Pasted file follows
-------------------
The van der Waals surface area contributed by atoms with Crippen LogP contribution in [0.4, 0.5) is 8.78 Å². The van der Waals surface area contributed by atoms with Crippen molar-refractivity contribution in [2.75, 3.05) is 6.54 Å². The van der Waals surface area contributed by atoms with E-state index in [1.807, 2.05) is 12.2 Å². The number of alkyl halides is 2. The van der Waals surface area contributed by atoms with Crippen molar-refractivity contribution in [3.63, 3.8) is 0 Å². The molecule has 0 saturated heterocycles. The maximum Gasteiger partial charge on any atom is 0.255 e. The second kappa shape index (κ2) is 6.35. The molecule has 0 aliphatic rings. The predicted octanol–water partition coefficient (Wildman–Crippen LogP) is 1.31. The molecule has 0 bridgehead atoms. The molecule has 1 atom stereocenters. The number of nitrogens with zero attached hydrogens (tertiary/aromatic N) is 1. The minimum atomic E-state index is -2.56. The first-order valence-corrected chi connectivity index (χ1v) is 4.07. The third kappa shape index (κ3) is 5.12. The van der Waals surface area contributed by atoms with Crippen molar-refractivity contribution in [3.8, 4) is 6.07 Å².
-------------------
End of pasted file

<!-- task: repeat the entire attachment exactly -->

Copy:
The van der Waals surface area contributed by atoms with Crippen LogP contribution in [0.4, 0.5) is 8.78 Å². The van der Waals surface area contributed by atoms with Crippen molar-refractivity contribution in [2.75, 3.05) is 6.54 Å². The van der Waals surface area contributed by atoms with E-state index in [1.807, 2.05) is 12.2 Å². The number of alkyl halides is 2. The van der Waals surface area contributed by atoms with Crippen molar-refractivity contribution in [3.63, 3.8) is 0 Å². The molecule has 0 saturated heterocycles. The maximum Gasteiger partial charge on any atom is 0.255 e. The second kappa shape index (κ2) is 6.35. The molecule has 0 aliphatic rings. The predicted octanol–water partition coefficient (Wildman–Crippen LogP) is 1.31. The molecule has 0 bridgehead atoms. The molecule has 1 atom stereocenters. The number of nitrogens with zero attached hydrogens (tertiary/aromatic N) is 1. The minimum atomic E-state index is -2.56. The first-order valence-corrected chi connectivity index (χ1v) is 4.07. The third kappa shape index (κ3) is 5.12. The van der Waals surface area contributed by atoms with Crippen molar-refractivity contribution in [3.8, 4) is 6.07 Å².